Breathe your­self health­ier

Har­ness the power of your own breath to help heal your body and mind

Woman's Own - - HELLO & WELCOME -

Re­duce blood pres­sure

Ac­cord­ing to an In­dian study, breath­ing through your left nos­tril may help lower heart rate and blood pres­sure. ‘Place your right in­dex and mid­dle fin­ger in the space be­tween your eye­brows, then close off your right nos­tril with your right thumb,’ says yoga ex­pert Naomi Costantino. Aim for six min­utes of long, slow breath­ing.

In­crease en­ergy

‘Sit with your spine tall and shoul­ders re­laxed. Breathe in through your nose so your belly rises like a bal­loon. The ex­hale should have a ‘swoosh’ sound to it, and your belly should draw back to your spine,’ says Aimee Hart­ley, trans­for­ma­tional breath fa­cil­i­ta­tor at the­breath­in­groom. ‘Con­tinue for 10 breaths.’

Lift your mood

this yoga tech­nique in­volves to­tally fill­ing your lungs with air for an up­lift­ing boost of oxy­gen. In­hale and direct the air into your belly, then the ribcage and then into the up­per chest. As you breathe out, first re­lax your chest, then the ribcage, then fi­nally pull in your belly to fin­ish the ex­hale. It will feel like a breath of fresh air!

Re­lieve pain

When we’re in dis­com­fort, our breath­ing of­ten in­creases (think step­ping into a cold shower) or we even hold our breath. But a study pub­lished in the jour­nal Pain Medicine re­vealed that slow­ing down your breath­ing by half (tak­ing six breaths a minute rather than the av­er­age 12) can ease pain. It’s thought that this helps dull the stress re­sponse of your body, which in turn can re­duce the per­cep­tion of pain. Clever!

Fall asleep fast

Dr An­drew Weil, from The Univer­sity of Ari­zona, de­scribes the 4-7-8 tech­nique as a ‘nat­u­ral tran­quil­liser for the ner­vous sys­tem’, so you can get a good night’s sleep. Keep­ing your tongue be­hind your up­per front teeth, a ex­hale through your mouth mak­ing and ‘whoosh’ sound. Close your mouth of in­hale through your nose for a count of four. Hold your breath for a count mouth seven, then ex­hale through your count (mak­ing a ‘whoosh’ sound) for a of eight. Re­peat this cy­cle three times.

Beat headaches

Most of us breathe too shal­lowly, which can mean oxy­gen sup­ply to the brain’s blood ves­sels is re­duced – and that can cause headaches. ‘Ribcage breath­ing en­cour­ages ef­fec­tive blood oxy­gena­tion,’ says Pi­lates pro susie Mer­maid (mer­maid well­be­ing.tum­ ‘sit and place your hands on your ribcage. Breathe in, fo­cus­ing on the back/sides of your ribs ex­pand­ing – imag­ine fill­ing a bal­loon with air on the in­hale, then let it gen­tly de­flate on the ex­hale.’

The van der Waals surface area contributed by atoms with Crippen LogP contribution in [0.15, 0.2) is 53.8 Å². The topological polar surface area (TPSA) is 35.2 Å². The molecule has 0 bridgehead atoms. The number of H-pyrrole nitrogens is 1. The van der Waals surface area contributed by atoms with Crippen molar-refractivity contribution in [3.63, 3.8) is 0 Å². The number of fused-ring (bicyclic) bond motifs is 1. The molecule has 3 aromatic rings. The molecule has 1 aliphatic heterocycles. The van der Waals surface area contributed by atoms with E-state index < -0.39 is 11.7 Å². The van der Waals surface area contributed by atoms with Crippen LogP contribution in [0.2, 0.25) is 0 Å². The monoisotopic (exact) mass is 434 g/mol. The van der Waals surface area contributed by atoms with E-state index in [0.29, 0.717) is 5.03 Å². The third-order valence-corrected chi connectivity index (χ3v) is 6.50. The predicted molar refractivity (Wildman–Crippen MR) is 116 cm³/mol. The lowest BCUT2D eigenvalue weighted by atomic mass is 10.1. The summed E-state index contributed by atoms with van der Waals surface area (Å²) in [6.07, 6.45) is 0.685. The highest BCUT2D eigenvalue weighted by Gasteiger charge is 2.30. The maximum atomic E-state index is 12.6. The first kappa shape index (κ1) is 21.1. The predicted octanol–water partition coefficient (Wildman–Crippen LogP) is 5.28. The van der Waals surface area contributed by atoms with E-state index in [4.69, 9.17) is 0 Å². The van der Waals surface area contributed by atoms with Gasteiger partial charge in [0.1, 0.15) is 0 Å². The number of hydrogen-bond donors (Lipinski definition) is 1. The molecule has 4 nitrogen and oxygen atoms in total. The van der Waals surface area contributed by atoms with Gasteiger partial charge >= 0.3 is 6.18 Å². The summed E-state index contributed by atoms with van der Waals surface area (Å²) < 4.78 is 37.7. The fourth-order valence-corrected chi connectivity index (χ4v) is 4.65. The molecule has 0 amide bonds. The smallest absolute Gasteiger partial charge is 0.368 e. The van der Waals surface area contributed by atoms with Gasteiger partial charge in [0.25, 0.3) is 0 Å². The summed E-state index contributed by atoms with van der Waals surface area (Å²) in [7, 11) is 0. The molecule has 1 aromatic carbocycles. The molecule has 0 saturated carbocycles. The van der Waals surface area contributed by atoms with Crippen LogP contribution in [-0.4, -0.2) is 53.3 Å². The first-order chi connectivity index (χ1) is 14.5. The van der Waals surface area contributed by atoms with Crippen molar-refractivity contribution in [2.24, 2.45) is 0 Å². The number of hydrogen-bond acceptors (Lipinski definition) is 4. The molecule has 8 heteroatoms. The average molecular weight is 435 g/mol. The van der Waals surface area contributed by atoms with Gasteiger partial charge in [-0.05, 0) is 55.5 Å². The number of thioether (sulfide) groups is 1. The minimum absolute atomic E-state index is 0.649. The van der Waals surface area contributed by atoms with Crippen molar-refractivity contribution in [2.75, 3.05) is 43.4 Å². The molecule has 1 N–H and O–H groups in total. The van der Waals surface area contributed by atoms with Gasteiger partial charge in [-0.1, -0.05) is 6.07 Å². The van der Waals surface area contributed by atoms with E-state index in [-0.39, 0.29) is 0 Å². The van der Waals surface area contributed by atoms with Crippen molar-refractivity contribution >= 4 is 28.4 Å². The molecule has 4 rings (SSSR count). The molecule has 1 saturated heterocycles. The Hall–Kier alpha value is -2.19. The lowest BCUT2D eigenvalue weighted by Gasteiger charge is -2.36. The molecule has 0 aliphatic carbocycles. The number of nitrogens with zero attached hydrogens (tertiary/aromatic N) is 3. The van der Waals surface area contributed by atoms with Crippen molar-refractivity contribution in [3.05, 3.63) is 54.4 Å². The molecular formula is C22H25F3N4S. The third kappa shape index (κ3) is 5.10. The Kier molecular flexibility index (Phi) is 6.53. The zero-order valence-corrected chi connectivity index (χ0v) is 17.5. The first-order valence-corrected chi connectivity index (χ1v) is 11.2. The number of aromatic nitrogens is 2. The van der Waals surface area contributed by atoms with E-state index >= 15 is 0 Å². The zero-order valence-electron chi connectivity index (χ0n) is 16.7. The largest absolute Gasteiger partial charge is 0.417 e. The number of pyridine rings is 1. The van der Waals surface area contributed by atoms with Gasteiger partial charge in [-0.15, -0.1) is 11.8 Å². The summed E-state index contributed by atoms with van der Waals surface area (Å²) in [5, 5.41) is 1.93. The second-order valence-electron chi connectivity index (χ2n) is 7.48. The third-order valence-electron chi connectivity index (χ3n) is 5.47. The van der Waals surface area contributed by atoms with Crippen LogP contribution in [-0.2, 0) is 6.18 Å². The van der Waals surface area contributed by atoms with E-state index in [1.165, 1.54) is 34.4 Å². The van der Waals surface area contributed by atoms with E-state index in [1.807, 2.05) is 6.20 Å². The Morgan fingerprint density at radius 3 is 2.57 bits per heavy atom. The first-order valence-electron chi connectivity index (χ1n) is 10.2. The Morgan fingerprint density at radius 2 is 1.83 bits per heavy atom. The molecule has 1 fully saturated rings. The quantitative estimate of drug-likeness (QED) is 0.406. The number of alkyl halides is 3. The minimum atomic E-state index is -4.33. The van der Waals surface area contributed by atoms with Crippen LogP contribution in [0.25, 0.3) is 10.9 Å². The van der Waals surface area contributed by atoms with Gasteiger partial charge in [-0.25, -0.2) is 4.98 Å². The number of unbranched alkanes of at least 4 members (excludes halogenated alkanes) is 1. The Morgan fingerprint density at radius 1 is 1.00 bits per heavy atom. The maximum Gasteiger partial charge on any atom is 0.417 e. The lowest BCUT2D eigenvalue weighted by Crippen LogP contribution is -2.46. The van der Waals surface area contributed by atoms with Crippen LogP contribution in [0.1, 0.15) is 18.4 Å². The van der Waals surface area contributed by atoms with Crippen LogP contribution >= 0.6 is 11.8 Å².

No mat­ter how busy you are, a minute of ‘breath­ing med­i­ta­tion’ can calm you, says mind­ful­ness ex­pert Anna Black (mind­ful­ness-med­i­ta­ ‘First, work out the num­ber of breaths you nor­mally take in a minute when re­laxed,’ she says. ‘Re­mem­ber it and you can prac­tise a mind­ful minute ev­ery so of­ten through­out the day. set­tle your at­ten­tion on your breath and count each in-and-out breath up to the num­ber you de­ter­mined.’

Halt panic at­tacks

If you feel a panic at­tack com­ing on, breathe in slowly through your nose, di­rect­ing your breath into your belly. Then purse your lips as you ex­hale through your mouth for a count of 10, let­ting your cheeks in­flate, puffer­fish-style. Re­peat un­til you feel calm. ‘This cre­ates pres­sure at the back of your throat, which con­trols anx­i­ety symp­toms,’ says Aimee. So it will help stop that ‘fight or flight’ feel­ing.

Ease asthma

Prac­ti­tion­ers of this Rus­sian tech­nique be­lieve that most asthma suf­fer­ers ‘over­breathe’ through their mouth, tak­ing in too much oxy­gen and re­leas­ing too much car­bon diox­ide (which helps trans­port oxy­gen to your or­gans). this ex­er­cise brings down your breath­ing vol­ume to in­duce a slight ‘air hunger’. It’s best learnt with the help of a cer­ti­fied teacher, so visit buteykoe­d­u­ca­

Boost me­mory

Lost your keys? For­got­ten to buy milk? Psy­chol­o­gists at Northum­bria Univer­sity dis­cov­ered that rose­mary es­sen­tial oil helped in­crease alert­ness and im­proved prospec­tive me­mory by 15%. ‘Hold a bot­tle of rose­mary oil un­der a nos­tril, press­ing the other nos­tril closed,’ says Joan­nah Met­calfe, con­sul­tant aro­mather­a­pist at base­for­ ‘In­hale deeply, then re­peat on the other side.’

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